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TitreAn assessment of the precision and accuracy of a portable XRF analyzer compared to, fusion ICP-emission spectrometry, and Aqua Regia ICP-mass spectrometry
AuteurKnight, R D; Garrett, R G; Russell, H A J
SourceAssociation géologique du Canada-Association minéralogique du Canada, Réunion annuelle, Programme et résumés vol. 34, 2011 p. 110
Séries alt.Secteur des sciences de la Terre, Contribution externe 20100433
ÉditeurAssociation géologique du Canada
Réunion2011 GAC-MAC-SEG-SGA Joint Annual Meeting; Ottawa; CA; mai 25-27, 2011
Documentpublication en série
Mediapapier; en ligne; numérique
Sujetsfluorescence aux rayons x; analyses de fluorescence; méthodes de prospection; analyses par diffraction des rayons x; diffraction des rayons x; trous de mine; analyses spectrométriques; géochimie
ProgrammeDiamands, GEM : La géocartographie de l'énergie et des minéraux
LiensOnline - En ligne
Résumé(disponible en anglais seulement)
Portable X-ray fluorescence (XRF) analyses provide an efficient, cost-effective, and non-destructive method to measure variations
in elemental concentrations in sediment samples. For fine-grained materials analytical wet geochemistry, X-ray diffraction (XRD)
analyses, and petrographic and microbeam analyses are commonly used to determine elemental abundances and related mineralogy.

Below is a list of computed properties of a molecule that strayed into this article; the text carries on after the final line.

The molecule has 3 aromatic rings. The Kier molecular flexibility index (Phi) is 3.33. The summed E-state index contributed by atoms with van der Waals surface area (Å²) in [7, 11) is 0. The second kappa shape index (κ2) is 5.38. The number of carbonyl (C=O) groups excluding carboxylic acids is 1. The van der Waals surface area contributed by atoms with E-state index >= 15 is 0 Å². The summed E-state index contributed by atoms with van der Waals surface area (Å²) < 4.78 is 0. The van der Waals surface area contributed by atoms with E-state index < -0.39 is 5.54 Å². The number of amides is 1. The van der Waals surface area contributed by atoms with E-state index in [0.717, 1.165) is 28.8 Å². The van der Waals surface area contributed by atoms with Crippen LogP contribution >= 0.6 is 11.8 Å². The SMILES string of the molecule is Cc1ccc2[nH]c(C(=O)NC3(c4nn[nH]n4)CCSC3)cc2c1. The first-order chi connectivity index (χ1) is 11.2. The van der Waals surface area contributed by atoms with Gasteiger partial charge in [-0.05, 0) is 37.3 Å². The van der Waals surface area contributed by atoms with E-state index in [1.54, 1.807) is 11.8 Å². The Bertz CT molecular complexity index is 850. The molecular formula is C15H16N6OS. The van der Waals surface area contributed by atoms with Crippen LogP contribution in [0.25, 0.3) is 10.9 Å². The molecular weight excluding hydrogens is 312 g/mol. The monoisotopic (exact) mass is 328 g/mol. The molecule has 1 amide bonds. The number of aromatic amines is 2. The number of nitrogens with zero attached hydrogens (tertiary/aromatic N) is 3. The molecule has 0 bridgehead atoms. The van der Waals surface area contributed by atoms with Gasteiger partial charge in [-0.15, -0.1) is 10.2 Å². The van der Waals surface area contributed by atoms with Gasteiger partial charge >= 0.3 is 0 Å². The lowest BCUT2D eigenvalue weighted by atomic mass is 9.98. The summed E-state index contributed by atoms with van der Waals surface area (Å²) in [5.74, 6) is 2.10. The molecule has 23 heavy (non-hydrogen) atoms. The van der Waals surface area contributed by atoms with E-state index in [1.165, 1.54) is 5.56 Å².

These methods can be time consuming and expensive especially when a large number of analyses are required. Portable XRF
analyses are an increasingly common method used to determine high-resolution elemental abundances at a fraction of the cost and
time of wet chemistry.This study assesses the validity of using a NITON XL3t GOLDD hand-held XRF analyzer in Soil Mode to define the
chemostratigraphy of a 90 metre borehole through late Pleistocene Champlain Sea sediments near Ottawa, Ontario. Samples analyzed
using the portable XRF unit are compared with results obtained by ICP-emission spectrometry following a Lithium metaborate/tetraborate fusion and by an ICP-mass spectrometry following an aqua-regia digestion. Seventeen elements (K, Ca, Mn, Fe, As, Rb, Sr, Ba, Ni, Cu, Zn, Cr, Ti, V, Sc, S, and Zr) were in sufficient quantities to be detected by the XRF analyser. Quadruplicate analyses for each sample were compared using the R statistical computing and graphics software package. For all detected elements excluding Mo, Ni and S the probability that the differences between the results are due to instrument variability is close to zero therefore the difference between samples at different stratigraphic depths reflects a real change in elemental abundance. For Mo, Ni, and S many of the analyses are near or below the detection limit. Although the values detected by all three methods often varied, the trends of either increasing or decreasing elemental abundances between each method is remarkably similar. This study demonstrates that portable XRF tools, particularly
the NITON XL3t can be used with confidence in chemostratigraphic analyses of fine grained sediment with a Canadian Shield
provenance. Comparison of results with a dataset analyzed by conventional means indicates that some differences occur between
absolute values between the two methods. This difference however is relatively minor, and for the most part is no greater analytical
variability observed between many methods. Data resulting from this method has applications in prescreening samples for further often destructive analyses, identification of parent source rocks, changes in depositional conditions, and augments classical core logging techniques including, micro palaeontology, downhole geophysics and wet geochemistry.